Pakistan had a record-breaking mountaineering season this year, with the world's second-highest mountain K2 attracting climbers from all over the world.
It was July 22. Clear skies. No gale. The sun was out.
Following a week of snowfall on K2 — the world’s second-highest mountain, which soars 8,611 metres above sea level on the border between China and Pakistan — and with winds reaching speeds of 80 kilometres per hour that could easily blow people away, meteorological companies had forecast a three-day weather window ideal for climbing.
In the wee hours of July 18, most of the teams at the K2 base camp had begun ascending the mountain along the Abruzzi Spur route so they could reach the top and descend in good weather.
Naila Kiani, a Dubai-based banker who had quit her job to join the K2 summer expedition, said her three-member team set off from the base camp the same day, but delayed their summit push from Camp 3 to wait out the rush.
On July 22, over a hundred climbers — mostly Nepali Sherpas and high-altitude Pakistani porters assisting their foreign clients — were snailing up just below a looming serac notorious for shedding ice upon near-90-degree slopes.
At 11 pm local time, Kiani’s team set off from the 7,200-metre-high camp towards the ‘death zone’ — a point at an altitude above 8,000 metres where the human body shuts down in thin air. Staying there for more than 20 hours is almost always fatal; hence, speed is key.
But it took Kiani an extra three hours waiting behind a line of climbers to cross difficult sections of the mountain to reach the top. The way back to the base camp was equally dangerous: amid the rush of climbers who had queued up, her team, like all others, had to descend from the death zone in time in order for their bottled oxygen and food and water to last. But people were getting sick and moving slowly.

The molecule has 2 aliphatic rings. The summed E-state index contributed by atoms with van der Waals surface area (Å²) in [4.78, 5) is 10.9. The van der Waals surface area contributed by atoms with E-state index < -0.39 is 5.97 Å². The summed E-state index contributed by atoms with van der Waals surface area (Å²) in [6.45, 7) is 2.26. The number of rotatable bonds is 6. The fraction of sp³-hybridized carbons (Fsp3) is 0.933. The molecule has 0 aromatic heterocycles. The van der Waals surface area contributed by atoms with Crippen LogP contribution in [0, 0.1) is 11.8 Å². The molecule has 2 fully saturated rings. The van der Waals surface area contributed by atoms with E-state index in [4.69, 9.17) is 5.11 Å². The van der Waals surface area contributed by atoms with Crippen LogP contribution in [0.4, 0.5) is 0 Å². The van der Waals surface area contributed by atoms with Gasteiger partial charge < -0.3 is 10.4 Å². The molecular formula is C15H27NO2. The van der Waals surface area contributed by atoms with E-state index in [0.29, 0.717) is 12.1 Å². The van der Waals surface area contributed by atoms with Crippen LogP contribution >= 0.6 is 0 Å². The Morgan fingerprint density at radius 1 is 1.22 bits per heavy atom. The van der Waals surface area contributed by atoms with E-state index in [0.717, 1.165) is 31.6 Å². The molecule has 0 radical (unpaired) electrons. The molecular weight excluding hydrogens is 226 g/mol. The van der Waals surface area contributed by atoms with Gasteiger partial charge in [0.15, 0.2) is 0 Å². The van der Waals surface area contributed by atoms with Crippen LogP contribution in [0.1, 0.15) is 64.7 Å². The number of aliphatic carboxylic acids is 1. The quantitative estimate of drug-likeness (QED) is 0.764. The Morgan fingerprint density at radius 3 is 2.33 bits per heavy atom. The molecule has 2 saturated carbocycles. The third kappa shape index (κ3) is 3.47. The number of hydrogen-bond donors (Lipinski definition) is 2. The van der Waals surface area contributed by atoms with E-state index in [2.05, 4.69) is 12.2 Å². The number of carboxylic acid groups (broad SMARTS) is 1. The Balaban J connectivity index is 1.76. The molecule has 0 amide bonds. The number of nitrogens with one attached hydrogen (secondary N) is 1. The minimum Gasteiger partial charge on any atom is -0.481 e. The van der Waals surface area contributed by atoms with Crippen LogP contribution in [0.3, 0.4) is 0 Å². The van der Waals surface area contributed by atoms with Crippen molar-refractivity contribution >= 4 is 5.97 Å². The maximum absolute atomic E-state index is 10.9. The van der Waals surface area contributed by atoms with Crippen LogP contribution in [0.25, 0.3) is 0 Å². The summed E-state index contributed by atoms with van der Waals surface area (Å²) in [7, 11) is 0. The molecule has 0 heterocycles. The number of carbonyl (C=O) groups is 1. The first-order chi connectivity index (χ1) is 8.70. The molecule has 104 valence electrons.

Then the rockfall began. Stones as large as half a metre tumbled down as so many hands and feet landed on the sloped terrain, dislodging some rocks. This could lead to fatal falls.
“We constantly had to look up for rockfall when we should be looking down on where to place our steps on rock and ice,” she says.
The scenes were reminiscent of the 2019 spring expedition on Mount Everest, when 11 climbers lost their lives mostly due to overcrowding on deadly altitudes. Nepalese Nirmal Purja, a five-time Guinness World Record-holder in the world of high-altitude mountaineering and co-founder Elite Exped — and the person who took the iconic photograph of Everest's ‘traffic jam’ — posted the following on his Facebook page after summiting K2 with his 33-member team:
“This year around 300 people were on the Abruzzi Spur and I’m telling you - it was very dangerous, and anxiously worrying,” he wrote. “It was a challenge guiding the team safely on this mountain. Every other 2 minutes, there was rock fall [sic] and some of them were HUGE! Some climbers unfortunately lost their life [sic] to it.”
He announced that he is planning to open a different route on K2 next year to avoid the queues and rockfalls.
Thankfully, despite overcrowding, there were only six fatalities this summer on the Pakistani side of the Karakoram range.
Pakistan’s record-breaking season
Pakistan experienced a phenomenal season in high-altitude mountain tourism — a season that typically culminates by the end of August. Throughout the summer, electronic visa applications were pouring into the office of the tourism department of Gilgit Baltistan. Sajid Hussain, the office’s deputy director, says he approved more than 1,900 visa applications and issued over 550 permits to international climbers for the five 8,000-metre mountains in Pakistan. He compares these figures to those of 2014, when a mere 800 foreign tourists arrived in the region. Hussain claims that this season’s foreign exchange earnings were 450 percent higher compared to the previous year, helping the economy at a time when forex reserves are critically low.
The rush could be attributed to the ease of online visa applications, the lifting of Covid-19 travel restrictions, and peace that was restored following the 2013 terrorist attack that killed 10 foreign tourists and their guide at Nanga Parbat’s basecamp, says Karrar Haidri, secretary of the Alpine Club of Pakistan.